A video shared on Facebook by the news blog Skwawkbox makes a number of claims about the impact of the two-child benefit limit—a government policy which prevents parents from claiming child tax credit or universal credit for any third or subsequent child born after 6 April 2017.
It claims that the limit “has pushed 1.5 million kids into horrific poverty”.
The two-child benefit limit is a controversial policy, with campaigners claiming it would lead to increased numbers of children living in poverty. But this particular video’s use of the 1.5 million figure does not reflect the latest government data. The figure refers to the total number of children living in a household affected by the policy (as of April 2023). While the majority of these children are living in poverty, not all are.
According to the charity Child Poverty Action Group (CPAG), approximately 1.1 million of these children are living in poverty, of which, approximately 250,000 would be lifted out of poverty were the two-child limit to be removed.
We’ve previously written about claims that government policies have “pushed” people into poverty, and how this phrasing could be interpreted in different ways.
If we take this claim to be referring to the number of children in poverty as a result of the two-child limit, who would otherwise not be, then the correct figure would be 250,000.
However, if we take this claim to refer to the estimated total number of children who are affected by the two-child limit and also living in poverty, the correct figure would be 1.1 million.
Either way, the video’s use of the 1.5 million figure is inaccurate as it includes an estimated 400,000 children who, according to the CPAG, are affected by the two-child limit, but are not living in poverty.
Different statistics are available for measuring child poverty, which, as we’ve recently explained, can paint different pictures of how poverty levels have changed.
Inaccurate use of statistics without appropriate context and caveats can damage public trust in both official information and intermediaries like public figures or popular social media accounts. Caveats and context should always be included when claims are made, and oversights rectified when they occur.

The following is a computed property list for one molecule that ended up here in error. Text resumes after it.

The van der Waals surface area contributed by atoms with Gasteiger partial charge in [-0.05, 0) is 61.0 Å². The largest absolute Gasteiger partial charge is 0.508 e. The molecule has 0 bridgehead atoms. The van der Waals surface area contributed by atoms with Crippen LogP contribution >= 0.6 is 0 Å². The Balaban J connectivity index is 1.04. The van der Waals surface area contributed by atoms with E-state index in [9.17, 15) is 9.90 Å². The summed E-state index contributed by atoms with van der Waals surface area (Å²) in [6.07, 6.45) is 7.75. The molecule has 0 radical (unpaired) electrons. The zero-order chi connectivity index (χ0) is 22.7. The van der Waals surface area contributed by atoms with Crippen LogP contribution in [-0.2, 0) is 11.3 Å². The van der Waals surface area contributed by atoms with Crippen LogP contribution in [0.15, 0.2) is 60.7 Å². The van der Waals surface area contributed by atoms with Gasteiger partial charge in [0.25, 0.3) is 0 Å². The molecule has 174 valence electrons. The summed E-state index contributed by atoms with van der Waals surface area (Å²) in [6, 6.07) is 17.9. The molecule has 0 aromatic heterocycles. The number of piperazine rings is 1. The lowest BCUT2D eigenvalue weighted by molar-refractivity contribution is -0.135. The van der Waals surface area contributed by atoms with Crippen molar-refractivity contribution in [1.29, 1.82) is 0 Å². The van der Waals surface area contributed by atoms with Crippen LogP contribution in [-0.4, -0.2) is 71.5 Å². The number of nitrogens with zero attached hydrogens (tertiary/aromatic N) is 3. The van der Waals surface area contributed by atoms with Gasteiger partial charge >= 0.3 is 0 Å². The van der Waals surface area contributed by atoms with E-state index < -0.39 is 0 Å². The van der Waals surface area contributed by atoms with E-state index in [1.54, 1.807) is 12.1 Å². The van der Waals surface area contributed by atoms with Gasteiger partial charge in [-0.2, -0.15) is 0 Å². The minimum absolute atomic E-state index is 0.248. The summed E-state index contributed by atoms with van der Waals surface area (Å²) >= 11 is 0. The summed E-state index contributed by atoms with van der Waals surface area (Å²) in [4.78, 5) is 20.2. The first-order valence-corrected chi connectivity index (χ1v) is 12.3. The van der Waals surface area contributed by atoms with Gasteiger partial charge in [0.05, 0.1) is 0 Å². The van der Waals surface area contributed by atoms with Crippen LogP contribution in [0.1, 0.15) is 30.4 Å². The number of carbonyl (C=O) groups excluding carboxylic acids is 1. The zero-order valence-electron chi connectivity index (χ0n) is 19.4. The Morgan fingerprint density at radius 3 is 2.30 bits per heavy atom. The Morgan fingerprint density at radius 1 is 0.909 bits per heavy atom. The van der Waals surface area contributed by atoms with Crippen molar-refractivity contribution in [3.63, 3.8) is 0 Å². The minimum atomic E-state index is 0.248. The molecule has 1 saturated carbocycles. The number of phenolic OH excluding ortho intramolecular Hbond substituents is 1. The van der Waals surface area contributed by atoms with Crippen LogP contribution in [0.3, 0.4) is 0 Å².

When we asked Skwawkbox about its use of the 1.5 million figure, it told us it believes the number of children in poverty affected by the cap is accelerating and will have risen since the most recent set of statistics was published. When we asked Skwawkbox to provide its evidence for this claim, it referred to a rising trend in child poverty in the context of an ongoing cost of living crisis.
The figures used in the CPAG report, however, are based on the latest available government data, which is published annually. These figures show that between April 2022 and April 2023 the total number of children in families affected by the two-child limit increased by 200,000.
Figures published by the DWP on overall child poverty levels do show that the total number of children in relative poverty after housing costs increased by approximately 300,000 between 2020/21 and 2021/22 (it also increased on several other measures).
Skwawkbox also expressed doubt over the DWP statistics used in CPAG’s report, and told us it believes it's "certainly the case that at least 1.5 million children are in poverty linked to the cap, either pushed into it or deeper into it". Again, we asked what Skwawkbox’s evidence for this was, and in reply it questioned the accuracy of evidence supporting various government policies.
A Skwawkbox spokesperson said: "Is Full Fact really going to get involved in quibbling over a number when the UK is shamed by more than 14 million people in poverty including well over four million children?”
There are a number of ways of measuring poverty, but the latest figures for 2021/22 do show that there are 14.4 million people living in relative poverty after housing costs are considered, of which 4.2 million are children.